Several recent deaths of student-athletes nationwide are attributed to the extreme heat, and while Iowa’s weather is cooler lately, plenty of hot summer days are still ahead. Danelle Schlegelmilch, spokeswoman for the Heartland Chapter of the American Red Cross, says Iowa coaches, parents and students need to be reminded about the risks of pushing it while being under the sun.
“We want to make sure everyone is keeping lots of fluids and sports drinks with electrolytes before, during and after activities,” she says. “Also, avoid caffeine and alcohol. Remember, when it’s extra hot out, try to schedule practices around that heat. Have it early in the morning or later in the evening so you’re not out there in the most intense part of the day.”
Schlegelmilch says coaches and student-athletes need to know the signs of heat-related emergencies and how to help someone who is suffering from the heat. “Heat stroke is life-threatening,” she says. “It’s when you body’s temperature can’t control itself. It kind of shuts off and it can’t cool itself down. You really need to make sure if you’re suffering those signs, red skin, lose consciousness, have seizures, vomiting, call 9-1-1 immediately because it is life-threatening and nothing to mess around with.”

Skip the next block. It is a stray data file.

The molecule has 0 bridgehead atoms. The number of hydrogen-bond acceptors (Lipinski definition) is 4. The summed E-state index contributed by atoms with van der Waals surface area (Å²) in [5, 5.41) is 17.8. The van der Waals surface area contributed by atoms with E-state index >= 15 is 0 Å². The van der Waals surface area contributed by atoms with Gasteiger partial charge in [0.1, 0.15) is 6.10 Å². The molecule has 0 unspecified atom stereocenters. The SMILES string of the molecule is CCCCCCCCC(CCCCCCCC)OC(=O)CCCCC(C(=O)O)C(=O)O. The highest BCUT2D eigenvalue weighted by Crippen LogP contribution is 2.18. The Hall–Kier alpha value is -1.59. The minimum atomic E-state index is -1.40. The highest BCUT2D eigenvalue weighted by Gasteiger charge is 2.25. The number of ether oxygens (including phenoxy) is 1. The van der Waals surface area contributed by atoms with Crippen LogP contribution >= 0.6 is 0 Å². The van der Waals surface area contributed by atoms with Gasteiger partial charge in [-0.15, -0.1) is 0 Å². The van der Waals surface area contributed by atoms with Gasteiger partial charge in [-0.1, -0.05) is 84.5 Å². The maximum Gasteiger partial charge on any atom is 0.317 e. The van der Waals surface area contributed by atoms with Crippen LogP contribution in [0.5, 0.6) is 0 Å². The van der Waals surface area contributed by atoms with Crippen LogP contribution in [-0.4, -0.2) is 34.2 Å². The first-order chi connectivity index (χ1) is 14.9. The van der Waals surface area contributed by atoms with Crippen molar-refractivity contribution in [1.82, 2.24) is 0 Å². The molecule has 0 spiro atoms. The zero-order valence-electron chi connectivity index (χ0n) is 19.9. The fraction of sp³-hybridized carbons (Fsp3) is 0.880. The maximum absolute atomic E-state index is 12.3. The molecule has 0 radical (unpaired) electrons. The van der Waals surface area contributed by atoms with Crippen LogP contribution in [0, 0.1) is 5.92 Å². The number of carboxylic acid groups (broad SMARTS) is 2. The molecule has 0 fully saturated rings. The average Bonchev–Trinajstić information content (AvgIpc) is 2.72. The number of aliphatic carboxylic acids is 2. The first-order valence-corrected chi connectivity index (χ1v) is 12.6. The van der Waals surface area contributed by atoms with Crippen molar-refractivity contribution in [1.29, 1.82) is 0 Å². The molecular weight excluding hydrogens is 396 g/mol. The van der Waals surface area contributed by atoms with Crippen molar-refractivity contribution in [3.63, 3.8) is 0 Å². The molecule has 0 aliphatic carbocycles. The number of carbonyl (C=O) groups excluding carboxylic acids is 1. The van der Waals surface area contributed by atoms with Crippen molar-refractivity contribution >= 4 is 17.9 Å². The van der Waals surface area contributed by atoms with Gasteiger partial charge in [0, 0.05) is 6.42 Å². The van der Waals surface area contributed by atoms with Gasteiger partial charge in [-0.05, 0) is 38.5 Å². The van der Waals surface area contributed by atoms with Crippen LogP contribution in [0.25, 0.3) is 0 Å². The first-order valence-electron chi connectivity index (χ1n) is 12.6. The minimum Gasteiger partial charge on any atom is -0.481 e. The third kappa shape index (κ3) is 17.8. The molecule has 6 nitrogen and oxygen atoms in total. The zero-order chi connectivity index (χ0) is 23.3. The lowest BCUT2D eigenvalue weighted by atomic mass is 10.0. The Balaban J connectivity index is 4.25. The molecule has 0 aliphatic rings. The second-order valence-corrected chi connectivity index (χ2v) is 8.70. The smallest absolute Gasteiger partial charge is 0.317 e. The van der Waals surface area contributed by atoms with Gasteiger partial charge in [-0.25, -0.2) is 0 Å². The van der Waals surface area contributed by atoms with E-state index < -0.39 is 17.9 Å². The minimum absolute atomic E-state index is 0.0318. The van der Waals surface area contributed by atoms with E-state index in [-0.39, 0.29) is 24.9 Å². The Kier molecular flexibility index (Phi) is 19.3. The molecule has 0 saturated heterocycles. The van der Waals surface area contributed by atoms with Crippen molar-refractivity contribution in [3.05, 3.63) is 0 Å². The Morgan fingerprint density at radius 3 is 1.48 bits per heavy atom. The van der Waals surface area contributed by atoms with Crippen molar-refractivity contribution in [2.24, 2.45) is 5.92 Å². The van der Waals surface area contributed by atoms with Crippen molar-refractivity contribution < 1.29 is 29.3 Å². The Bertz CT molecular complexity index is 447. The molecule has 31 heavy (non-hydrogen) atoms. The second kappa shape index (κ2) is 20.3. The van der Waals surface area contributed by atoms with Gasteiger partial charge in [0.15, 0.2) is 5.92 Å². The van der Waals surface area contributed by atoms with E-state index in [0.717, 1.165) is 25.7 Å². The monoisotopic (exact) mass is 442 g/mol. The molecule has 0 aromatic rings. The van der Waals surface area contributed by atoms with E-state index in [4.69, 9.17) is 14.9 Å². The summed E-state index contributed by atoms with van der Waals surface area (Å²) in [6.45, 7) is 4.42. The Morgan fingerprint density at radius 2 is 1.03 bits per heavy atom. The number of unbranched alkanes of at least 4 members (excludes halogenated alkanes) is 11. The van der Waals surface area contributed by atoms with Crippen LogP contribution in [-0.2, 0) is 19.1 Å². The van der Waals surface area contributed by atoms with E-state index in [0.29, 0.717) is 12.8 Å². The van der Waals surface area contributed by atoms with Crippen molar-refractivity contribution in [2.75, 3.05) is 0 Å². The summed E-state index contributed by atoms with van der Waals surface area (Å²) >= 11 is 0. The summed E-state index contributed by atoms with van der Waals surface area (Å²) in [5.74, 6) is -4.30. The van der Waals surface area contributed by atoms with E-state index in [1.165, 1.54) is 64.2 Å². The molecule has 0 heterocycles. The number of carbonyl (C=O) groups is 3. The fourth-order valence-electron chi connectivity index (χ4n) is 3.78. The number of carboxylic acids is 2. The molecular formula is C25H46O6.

Schlegelmilch says it’s also very important that student-athletes know when their bodies have had enough and they need to stop the work out. “If you can’t keep yourself safe and healthy, you’re not going to be able to get in there on game day,” she says. “So, if you’re having heat cramps, exhaustion, if you’re not feeling well, dizzy, nauseous, weak, you need to really make sure you let your parents and coaches know. You may be taken out for, not even a day, but for the whole season. It could be very serious.”
During the hot weather, team practices should be scheduled early in the day and frequent breaks should be a regular part of the session. She also recommends reducing the amount of heavy equipment, like football pads, during very hot, humid weather.